Stanford Health Policy reaffirms its commitment to perform individualized, holistic review of each applicant to its graduate programs. We recognize that students may have faced significant challenges during the period of disruption over the past year and a half. We will take individual circumstances into account during application review. Importantly, we will respect decisions regarding the adoption of Credit/No Credit and other grading options during this unprecedented time, whether they are made by institutions or by individual students. Our goal remains to form graduate student cohorts that are excellent and encompass a diversity of perspectives, backgrounds, and experiences that enrich the graduate educational experience.
The application for the 2022-2023 academic year is now closed.
Stanford Health Policy offers a PhD program which promises to educate students who will be scholarly leaders in the field of health policy, and will be highly knowledgeable about the theoretical and empirical approaches that can be applied in the development of improvements in health policy and the health care system. The curriculum offers courses across a wide range of health policy areas including health economics, health insurance and government program operation, health financing, international health policy and economic development, cost-effectiveness analysis and the evaluation of new technologies, health law and ethics, health systems operations, relevant statistical and methodological approaches, and health policy issues related to public health concerns like obesity and chronic disease. In addition to taking a set of core courses, students are expected to complete coursework in one of three tracks:
1. Health Economics - including the economic behavior of individuals, providers, insurers, and governments and the methodologic training to measure how their actions affect health and medical care,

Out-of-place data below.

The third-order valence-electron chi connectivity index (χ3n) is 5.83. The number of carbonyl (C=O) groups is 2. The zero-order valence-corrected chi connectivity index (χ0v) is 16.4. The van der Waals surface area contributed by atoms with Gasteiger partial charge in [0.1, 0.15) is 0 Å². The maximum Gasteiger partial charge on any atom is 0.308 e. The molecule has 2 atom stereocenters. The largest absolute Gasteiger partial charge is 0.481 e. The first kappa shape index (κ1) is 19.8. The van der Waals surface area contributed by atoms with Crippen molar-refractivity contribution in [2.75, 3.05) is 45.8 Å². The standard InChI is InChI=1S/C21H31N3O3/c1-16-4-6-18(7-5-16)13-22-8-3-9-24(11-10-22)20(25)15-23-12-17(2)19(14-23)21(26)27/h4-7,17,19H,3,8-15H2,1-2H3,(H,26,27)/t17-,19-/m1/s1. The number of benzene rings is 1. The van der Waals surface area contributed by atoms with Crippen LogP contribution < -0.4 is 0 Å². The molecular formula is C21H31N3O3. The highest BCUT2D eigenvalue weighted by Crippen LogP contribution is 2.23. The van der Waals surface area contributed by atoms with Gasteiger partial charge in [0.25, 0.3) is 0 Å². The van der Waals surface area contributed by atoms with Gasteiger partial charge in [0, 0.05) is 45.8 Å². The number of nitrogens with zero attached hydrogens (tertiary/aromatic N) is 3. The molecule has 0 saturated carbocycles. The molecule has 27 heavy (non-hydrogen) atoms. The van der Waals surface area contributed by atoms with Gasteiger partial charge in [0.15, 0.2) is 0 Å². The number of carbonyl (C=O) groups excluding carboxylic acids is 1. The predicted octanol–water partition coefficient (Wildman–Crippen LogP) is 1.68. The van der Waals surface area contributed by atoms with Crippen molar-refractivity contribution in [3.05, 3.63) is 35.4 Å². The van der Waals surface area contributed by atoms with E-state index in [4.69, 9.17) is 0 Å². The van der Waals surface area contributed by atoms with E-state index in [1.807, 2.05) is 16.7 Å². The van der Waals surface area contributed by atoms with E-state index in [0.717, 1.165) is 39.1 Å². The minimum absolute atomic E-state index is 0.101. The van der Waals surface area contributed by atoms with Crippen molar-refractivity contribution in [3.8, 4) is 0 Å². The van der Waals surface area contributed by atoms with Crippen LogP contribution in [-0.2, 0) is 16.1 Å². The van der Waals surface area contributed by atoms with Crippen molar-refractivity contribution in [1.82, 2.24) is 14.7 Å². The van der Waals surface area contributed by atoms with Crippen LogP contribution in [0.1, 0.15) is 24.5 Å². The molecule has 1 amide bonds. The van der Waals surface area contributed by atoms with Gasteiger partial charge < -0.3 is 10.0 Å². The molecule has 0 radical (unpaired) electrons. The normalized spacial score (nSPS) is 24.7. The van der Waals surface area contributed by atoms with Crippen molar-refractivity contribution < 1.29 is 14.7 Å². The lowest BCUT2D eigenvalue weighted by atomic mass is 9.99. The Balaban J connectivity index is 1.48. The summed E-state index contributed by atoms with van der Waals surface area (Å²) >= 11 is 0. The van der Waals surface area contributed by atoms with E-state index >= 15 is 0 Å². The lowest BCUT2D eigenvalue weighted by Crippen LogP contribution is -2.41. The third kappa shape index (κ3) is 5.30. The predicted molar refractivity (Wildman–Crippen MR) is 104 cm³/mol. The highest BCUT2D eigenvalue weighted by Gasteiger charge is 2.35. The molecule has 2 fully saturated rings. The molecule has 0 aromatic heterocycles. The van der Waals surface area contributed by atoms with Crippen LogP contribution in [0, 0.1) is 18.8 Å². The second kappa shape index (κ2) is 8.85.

2. Decision Sciences - with quantitative techniques to assess the effectiveness and value of medical treatments and for decision making about medical care and health policies at the individual and/or collective level,
3. Evaluative Methods – encompassing advanced statistical, computational, and other quantitative methodologies appropriate for application in areas of interest to students such as organizational behavior, law, ethics, and data science.
Academic advising by our faculty is a critical component of our graduate students' education.
All matriculating students will be assigned a faculty advisor from the group of CORE FACULTY to help them design their academic program. Students will remain with this advisor until the time that they have developed other arrangements for advising.
Advisors will meet with students within the first quarter of each year to discuss students' Individual Development Plan(s) (IDPs). Additionally, students will meet with their advisor(s) on a regular basis throughout each year to discuss course selection, progress through the program, development of research projects, and career plans.
Academic progress and student completion of program requirements and milestones are monitored by the program staff and directors and discussed at quarterly meetings of all PhD advisors.
Students are expected to identify a group of normally 3 thesis advisors before or, at the latest, shortly after the time that they advance to candidacy for the degree. This group will consist of one primary and, at least, two secondary advisors, who may or may not be the same as the initially assigned faculty advisor. The Director of Graduate Studies and the Executive Committee will monitor advising arrangements to ensure that students receive adequate supervision.
For further information on advising in the program, please see the PhD Handbook.
Though circumstances may be different from one student to another, we anticipate being able to provide and/or help students obtain financial support for the first four years of the program. Individuals who are not citizens or permanent residents of the US may apply. However, due to funding restrictions we are seldom able to admit applicants who are not citizens or permanent residents and who do not have funding through the Knight-Hennessy Scholars program or substantial funding from another non-Stanford source. Students who are non-citizens or non-permanent residents are strongly encouraged to apply for such funding.
For information about the Knight-Hennessy Program, please see: https://knight-hennessy.stanford.edu/ (please note the Knight-Hennessy Program has earlier deadlines than the PhD program)